"Discover Cooking, Discuss Life."

Go Back   Discuss Cooking - Cooking Forums > General Cooking Information > Cooking Resources > Terms & Techniques
Reply
 
Thread Tools Display Modes
 
Old 02-05-2007, 03:07 PM   #1
Assistant Cook
 
Join Date: Jul 2006
Posts: 31
Minced meat frying

Do not is this is the right forum...

Well when you form minced meat to a steak like in burgers. I have heard that it must not be red inside at all. But I say that it does not have to be completely cooked? So am I right or what? Or what is the right approach?

__________________

__________________
lo2 is offline   Reply With Quote
Old 02-05-2007, 03:49 PM   #2
Chef Extraordinaire
 
Uncle Bob's Avatar
 
Join Date: Nov 2006
Location: Small Town Mississippi
Posts: 17,392
If you mean gound beef when you say minced...formed into a burger patty. I think they say an internal temp. of 155* is the safe zone...I could be wrong but somewhere in that neighborhood...

Hope this helps...
__________________

__________________
There is only one Quality worse than Hardness of Heart, and that is Softness of Head.

Kool-Aid...Think Before You Drink
Uncle Bob is offline   Reply With Quote
Old 02-05-2007, 08:20 PM   #3
Master Chef
 
Michael in FtW's Avatar
 
Join Date: Sep 2004
Location: Fort Worth, TX
Posts: 6,592
Color doesn't mean as much as the internal temp at the center of the meat, as Uncle Bob noted. For ground (minced) beef - it should be 160ºF/71ºC. Cooking "to color" can lead to being either undercooked (even if not pink), or overcooked.

These are food safety guidelines designed to kill any potential bacteria that could cause food poisoning - in ground/minced meat that is most commonly E. Coli contamination. This is mandatory in restaurants here in the US - only a strong suggestion for cooking at home - nobody can force you to follow the rules at home.

Of course, if you grind/mince your own beef at home - there is a way to do it where 145ºF/63ºC would be considered safe. As I get older I find I'm less likely to take chances with pre-ground meat and grind my own when I want that juicy rare burger.

To answer your question of does it have to be fully cooked ... the answer is it depends on how lucky your feel. If it is, you're safe, if not you're taking a chance.
__________________
"It ain't what you don't know that gets you in trouble. It's what you know for sure that just ain't so." - Mark Twain
Michael in FtW is offline   Reply With Quote
Old 02-05-2007, 08:27 PM   #4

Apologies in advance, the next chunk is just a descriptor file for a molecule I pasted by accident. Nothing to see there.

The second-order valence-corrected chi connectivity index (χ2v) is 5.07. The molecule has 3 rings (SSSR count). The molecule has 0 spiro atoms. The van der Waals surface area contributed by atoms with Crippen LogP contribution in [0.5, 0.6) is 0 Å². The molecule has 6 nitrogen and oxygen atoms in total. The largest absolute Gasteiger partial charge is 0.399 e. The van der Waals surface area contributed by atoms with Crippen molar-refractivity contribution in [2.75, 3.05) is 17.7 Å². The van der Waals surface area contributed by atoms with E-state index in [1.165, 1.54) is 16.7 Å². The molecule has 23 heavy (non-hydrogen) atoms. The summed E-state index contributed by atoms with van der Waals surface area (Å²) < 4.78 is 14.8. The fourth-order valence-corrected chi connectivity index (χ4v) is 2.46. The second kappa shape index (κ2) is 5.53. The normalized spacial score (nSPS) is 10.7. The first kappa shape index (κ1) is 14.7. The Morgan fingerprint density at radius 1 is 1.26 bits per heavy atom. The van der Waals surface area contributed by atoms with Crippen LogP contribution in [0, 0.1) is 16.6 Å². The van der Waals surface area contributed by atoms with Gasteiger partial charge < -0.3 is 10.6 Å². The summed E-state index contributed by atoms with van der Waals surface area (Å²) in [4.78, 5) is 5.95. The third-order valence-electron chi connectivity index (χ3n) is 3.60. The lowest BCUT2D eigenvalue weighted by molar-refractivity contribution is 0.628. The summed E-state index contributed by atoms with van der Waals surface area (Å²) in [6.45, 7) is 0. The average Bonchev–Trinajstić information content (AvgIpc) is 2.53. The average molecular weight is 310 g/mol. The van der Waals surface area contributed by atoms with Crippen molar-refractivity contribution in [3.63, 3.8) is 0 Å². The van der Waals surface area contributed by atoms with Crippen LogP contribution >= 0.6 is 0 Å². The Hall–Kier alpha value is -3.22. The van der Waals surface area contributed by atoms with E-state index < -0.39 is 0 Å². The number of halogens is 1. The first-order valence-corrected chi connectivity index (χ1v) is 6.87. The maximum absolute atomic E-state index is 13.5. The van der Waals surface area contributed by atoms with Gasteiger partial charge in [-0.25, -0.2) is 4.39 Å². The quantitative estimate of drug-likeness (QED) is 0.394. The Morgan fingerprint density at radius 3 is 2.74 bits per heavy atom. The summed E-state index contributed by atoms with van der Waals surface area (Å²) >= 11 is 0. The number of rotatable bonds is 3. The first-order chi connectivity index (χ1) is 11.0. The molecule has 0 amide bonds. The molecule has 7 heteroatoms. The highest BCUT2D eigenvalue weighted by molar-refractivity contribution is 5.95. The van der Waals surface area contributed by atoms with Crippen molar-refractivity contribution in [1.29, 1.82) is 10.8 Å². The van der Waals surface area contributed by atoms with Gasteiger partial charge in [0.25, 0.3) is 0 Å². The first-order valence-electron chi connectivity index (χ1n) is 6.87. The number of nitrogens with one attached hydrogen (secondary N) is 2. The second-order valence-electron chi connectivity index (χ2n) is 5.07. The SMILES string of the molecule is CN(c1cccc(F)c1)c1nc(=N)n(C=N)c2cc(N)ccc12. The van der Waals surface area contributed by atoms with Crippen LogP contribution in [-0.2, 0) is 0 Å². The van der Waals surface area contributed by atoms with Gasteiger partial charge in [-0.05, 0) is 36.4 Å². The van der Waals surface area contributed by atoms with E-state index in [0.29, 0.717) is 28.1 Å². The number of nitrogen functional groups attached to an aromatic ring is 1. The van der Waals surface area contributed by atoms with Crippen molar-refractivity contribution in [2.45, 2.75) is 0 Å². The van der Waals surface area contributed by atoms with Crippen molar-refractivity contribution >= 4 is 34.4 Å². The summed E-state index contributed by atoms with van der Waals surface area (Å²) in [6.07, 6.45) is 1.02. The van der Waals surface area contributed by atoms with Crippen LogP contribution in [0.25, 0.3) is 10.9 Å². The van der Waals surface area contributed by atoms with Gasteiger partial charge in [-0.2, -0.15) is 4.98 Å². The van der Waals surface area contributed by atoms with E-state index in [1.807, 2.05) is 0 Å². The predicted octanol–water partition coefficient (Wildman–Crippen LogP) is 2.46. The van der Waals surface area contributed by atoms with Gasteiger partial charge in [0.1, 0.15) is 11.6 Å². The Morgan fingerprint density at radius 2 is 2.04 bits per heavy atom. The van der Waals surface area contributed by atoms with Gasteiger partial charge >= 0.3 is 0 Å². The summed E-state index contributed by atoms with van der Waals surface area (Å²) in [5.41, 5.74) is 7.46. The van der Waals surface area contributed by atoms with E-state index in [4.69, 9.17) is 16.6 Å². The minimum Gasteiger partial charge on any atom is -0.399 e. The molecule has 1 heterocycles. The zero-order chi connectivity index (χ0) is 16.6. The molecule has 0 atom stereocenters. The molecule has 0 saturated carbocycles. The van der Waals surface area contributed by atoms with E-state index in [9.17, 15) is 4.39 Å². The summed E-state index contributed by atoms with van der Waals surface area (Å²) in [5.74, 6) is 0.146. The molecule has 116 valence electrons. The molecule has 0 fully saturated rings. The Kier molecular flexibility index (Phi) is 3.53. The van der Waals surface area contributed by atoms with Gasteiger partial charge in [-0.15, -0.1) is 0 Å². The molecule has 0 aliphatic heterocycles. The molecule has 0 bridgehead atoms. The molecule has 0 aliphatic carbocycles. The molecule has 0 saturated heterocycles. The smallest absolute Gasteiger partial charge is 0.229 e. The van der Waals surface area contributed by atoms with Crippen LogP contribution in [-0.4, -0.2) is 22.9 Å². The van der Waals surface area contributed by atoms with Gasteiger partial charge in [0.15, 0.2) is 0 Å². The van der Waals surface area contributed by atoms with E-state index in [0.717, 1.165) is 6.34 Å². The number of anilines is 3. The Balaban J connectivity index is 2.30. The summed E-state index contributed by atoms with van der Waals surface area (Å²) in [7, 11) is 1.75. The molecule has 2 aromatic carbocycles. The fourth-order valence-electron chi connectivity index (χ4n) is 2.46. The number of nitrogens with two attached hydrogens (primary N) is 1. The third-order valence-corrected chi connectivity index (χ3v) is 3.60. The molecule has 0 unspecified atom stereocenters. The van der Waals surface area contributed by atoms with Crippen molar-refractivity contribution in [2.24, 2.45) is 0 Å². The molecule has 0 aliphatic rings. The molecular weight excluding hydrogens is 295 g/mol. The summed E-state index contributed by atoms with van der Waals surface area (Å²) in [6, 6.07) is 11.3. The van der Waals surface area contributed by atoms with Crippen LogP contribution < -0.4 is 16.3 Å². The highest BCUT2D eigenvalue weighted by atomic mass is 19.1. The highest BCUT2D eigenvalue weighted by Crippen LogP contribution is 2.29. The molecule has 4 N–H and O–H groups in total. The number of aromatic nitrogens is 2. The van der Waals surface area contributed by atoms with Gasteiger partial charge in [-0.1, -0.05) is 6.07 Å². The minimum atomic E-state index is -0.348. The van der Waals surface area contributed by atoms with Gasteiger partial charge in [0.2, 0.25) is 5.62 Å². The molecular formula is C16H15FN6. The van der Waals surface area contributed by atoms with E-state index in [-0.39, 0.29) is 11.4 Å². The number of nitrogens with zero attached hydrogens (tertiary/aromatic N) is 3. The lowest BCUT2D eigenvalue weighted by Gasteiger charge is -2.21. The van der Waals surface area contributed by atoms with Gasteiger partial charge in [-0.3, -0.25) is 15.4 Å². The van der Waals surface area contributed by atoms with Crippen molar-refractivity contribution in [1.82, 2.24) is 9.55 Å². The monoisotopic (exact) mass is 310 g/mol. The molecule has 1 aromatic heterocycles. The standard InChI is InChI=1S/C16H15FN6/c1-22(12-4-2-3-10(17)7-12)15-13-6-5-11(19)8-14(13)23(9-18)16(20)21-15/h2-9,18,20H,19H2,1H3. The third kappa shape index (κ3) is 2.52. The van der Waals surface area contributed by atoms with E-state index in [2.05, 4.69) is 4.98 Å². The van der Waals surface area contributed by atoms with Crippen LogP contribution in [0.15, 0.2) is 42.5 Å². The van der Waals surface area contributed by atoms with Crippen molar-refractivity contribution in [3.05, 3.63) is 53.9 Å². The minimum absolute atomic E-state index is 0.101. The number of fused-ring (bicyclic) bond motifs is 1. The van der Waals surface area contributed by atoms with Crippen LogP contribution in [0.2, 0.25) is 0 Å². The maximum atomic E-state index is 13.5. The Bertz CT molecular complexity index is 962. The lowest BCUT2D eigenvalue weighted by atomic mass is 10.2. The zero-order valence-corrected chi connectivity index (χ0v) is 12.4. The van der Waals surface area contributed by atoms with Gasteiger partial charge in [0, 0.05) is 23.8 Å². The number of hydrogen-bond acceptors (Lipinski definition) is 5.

Executive Chef
 
Join Date: Aug 2004
Location: SE Pennsylvania
Posts: 4,655
where does your meat come from? who has handled it? How many times? what is it's quality? etc...how long has it been since it was ground (minced) all play a part in the answer to the question. If you like rare hamburgers, go to a Kosher or Halal market where meat is handled alomst sacredly and you should be ok. Otherwise get your own sirloin and grind your own. Or make minced steak with onions and gravy and go for well done.

When you grind meat you are grinding all that bacteria from the outside of the meat all through the product.
__________________
Robo410 is offline   Reply With Quote
Old 02-05-2007, 08:41 PM   #5
Chef Extraordinaire
 
Uncle Bob's Avatar
 
Join Date: Nov 2006
Location: Small Town Mississippi
Posts: 17,392
Michael...

I was under the impression(maybe falsely so) that "home ground" burger would carry the same risk for E. coli as would "store bought" burger. Since E. coli (if it is present) would be found on the outside of the meat being ground. So whether ground at home or in a commercial market inevitably some of the bacteria would wind up inside the grind. Is there something I can do prior to grinding at home that would lower the chance of contaminatioin?

Thanks in Advance for you help!!
__________________
There is only one Quality worse than Hardness of Heart, and that is Softness of Head.

Kool-Aid...Think Before You Drink
Uncle Bob is offline   Reply With Quote
Old 02-06-2007, 12:10 AM   #6
Master Chef
 
Michael in FtW's Avatar
 
Join Date: Sep 2004
Location: Fort Worth, TX
Posts: 6,592
Uncle Bob - you notice I said there was a way ... but I didn't elaborate.

This only works if you don't go sticking forks, knives, or meat hooks into your raw hunk-o-cow, which will only serve to push any surface bacteria into the interior of the meat.